In my role as a leadership coach, a question I am often asked is: "What is the most important leadership trait I should consider developing first?"
Very interesting question, because there are several essential traits that need to be developed as early as possible, but choosing just one - the most important, is a "no-brainer" for me.
Nothing puts you in the "poor leader" category more swiftly than inadequate communication skills.
Staff view an inadequate communicator as someone who is unclear, ambiguous, says too little, speaks up too late, or not at all (keeps secrets unnecessarily) and most importantly, someone who doesn't relate to their viewpoint.
Leaders should resolve to communicate:
• Using appropriate methods (memo or meeting, e-mail or notice-board)
• From the right perspective (talk about we not I and put things personally - "You will find" rather than "This is the case")
• Using good communication principles (keep it simple, make it clear, and be precise and succinct)
• Explaining both the what and the why of things.
Because communication is the most important aspect of a leader's role, if you feel you need to bone up on it, do so. Ignoring failings or uncertainties, risks disaster.
Your early communications will be looked at or listened to carefully. Lines will be read between and inferences about you and the way you do things will be drawn - for good or ill. Take care!
While thinking about communication, make one firm rule for yourself: Always be courteous to your staff.
The old adage that politeness costs nothing is true. Any temptation that staff may provide to descend into insults or even to be offhand may cause problems and will certainly not engender respect. This applies whatever the provocation - and, believe me, sooner or later if you lead people, there will be some!
So keep cool, count to ten if necessary, and moderate your language and your manner.
A final point about communication is that you need to be constantly well informed about what is going on around the organisation and in any other area that is important to you.
Never forget that informal communications are as important here as formal ones.
You need to develop a good network of contacts and here I must flag the importance of the grapevine. This exists in every organisation.
• Discover how it works and who is key to its operation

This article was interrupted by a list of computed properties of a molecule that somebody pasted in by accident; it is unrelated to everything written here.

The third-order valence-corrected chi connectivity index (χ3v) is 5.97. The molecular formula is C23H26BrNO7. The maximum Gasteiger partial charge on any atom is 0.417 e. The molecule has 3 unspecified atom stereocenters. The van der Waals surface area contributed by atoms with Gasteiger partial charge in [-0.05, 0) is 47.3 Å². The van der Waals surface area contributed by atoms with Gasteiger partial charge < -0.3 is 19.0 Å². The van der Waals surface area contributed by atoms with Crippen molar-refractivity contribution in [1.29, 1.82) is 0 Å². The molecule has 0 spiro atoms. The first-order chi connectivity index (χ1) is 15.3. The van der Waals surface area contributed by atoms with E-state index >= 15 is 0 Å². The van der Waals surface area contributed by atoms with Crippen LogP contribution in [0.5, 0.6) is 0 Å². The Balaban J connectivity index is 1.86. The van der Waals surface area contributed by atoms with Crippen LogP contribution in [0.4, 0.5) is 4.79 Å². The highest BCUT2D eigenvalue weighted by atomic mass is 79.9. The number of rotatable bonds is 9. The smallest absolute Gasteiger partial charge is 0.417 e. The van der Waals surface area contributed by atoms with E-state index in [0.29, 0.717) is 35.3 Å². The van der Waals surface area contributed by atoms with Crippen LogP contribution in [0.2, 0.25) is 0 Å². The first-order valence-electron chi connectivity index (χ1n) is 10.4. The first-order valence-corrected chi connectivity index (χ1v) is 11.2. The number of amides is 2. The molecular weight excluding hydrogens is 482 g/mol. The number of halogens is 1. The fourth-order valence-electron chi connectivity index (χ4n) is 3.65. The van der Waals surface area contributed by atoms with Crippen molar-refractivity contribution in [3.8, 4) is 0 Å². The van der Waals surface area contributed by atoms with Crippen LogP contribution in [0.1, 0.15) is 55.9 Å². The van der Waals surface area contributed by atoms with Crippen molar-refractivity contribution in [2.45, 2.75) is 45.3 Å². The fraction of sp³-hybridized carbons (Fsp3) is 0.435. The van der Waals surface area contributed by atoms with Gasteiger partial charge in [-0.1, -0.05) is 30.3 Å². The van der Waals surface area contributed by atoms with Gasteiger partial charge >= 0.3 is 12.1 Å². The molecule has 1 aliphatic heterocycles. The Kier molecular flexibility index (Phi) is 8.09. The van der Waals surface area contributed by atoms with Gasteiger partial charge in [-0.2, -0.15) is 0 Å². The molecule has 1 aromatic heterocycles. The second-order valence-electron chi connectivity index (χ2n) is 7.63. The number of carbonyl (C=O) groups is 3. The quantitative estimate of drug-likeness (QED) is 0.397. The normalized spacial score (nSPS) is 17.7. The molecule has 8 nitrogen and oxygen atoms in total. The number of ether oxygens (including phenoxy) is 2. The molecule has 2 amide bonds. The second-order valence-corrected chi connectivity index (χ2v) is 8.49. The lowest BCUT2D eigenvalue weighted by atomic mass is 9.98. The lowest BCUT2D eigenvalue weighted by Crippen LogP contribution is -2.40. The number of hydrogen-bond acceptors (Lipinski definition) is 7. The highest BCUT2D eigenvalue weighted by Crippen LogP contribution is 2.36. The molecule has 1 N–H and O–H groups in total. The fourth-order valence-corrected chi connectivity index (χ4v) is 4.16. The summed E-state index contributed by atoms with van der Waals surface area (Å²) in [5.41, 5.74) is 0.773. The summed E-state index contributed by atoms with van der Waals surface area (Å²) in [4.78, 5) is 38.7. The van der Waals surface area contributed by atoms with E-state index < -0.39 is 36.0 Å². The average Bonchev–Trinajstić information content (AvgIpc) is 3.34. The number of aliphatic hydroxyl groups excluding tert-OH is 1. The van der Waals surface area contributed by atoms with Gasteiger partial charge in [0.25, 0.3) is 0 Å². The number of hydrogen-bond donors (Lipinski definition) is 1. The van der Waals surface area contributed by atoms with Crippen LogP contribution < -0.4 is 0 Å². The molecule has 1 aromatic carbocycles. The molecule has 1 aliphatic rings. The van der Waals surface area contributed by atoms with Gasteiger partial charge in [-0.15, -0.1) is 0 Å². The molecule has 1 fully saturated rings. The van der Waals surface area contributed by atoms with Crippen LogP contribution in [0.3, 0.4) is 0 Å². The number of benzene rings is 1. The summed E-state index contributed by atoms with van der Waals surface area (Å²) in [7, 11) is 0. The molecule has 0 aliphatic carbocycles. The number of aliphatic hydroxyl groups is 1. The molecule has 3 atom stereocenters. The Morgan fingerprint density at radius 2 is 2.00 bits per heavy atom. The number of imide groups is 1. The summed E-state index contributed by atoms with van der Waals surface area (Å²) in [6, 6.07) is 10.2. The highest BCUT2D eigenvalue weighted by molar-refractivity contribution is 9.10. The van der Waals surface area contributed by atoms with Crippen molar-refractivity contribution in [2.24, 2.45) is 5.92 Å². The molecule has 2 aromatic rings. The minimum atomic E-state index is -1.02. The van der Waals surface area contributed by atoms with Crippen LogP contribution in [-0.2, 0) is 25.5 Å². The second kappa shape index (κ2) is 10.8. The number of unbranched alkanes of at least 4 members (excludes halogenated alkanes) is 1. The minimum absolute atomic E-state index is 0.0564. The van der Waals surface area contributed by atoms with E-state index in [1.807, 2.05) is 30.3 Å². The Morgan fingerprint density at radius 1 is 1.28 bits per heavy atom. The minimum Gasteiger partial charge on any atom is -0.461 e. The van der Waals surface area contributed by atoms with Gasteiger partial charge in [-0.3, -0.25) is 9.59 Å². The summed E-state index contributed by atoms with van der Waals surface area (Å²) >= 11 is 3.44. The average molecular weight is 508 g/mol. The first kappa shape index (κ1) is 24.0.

• Get yourself "plugged in"
• Remember that communication is two-way (you must contribute to receive)
Use it constructively: ignore and do not start rumours, use it for firm information, early warning, and dissemination and keep your eyes and ears open.
Keep In Touch:
Take away communication from an organisation and not much is left. Yet, the subject is often neglected. It is the foundation of a good relationship between leader and staff and thus the basis for success.
Make sure you take action to create good - two-way - communication by, for example:
• Practising LBWA: that is Leadership by Walking About. Talk to people informally, ask, listen, take notes, and ensure feedback.
• Regularly informing people of your thinking: by memo, e-mail, at meetings, etc. Tell them what your vision is, what you plan, hope and intend, what's happening - and how it will affect them.
• Systematise the processes involved: make aspects of what you do formal and regular (e.g. regular departmental meetings and updates on operational issues).
Fundamental to good leadership is being seen as open and honest, concerned that people should know what is going on and concerned also to encourage and receive their inputs.
I think you will also enjoy reading this: "What Is Successful Leadership Really About"
Today's News: In the most recent issue of Fortune magazine, Jill Konrath's "Selling to Big Companies" was selected as a "must read" book that belongs in everyone's briefcase.
Jiill said: "I'm honored that it was chosen as one of only eight books recommended - especially since the competitors were all the other good sales books ever written!"
Also, here's a link to the entire Fortune article:Download Fortune-SelllingtoBigCompanies-9-08.pdf
Way to go, Crazy Sister !
Final blogpost recommendation of the week for you: "How Acting Skills Helps Selling" from Drew Stevens.
Tomorrow: We are working on the next Top Sales Experts ebook, so I will be fully extended this weekend, plus we are also preparing for the launch of TSE 2.0 -exciting times! As ever, wherever you are, have a great w/e yourself, and be sure to make it back here next week - JF
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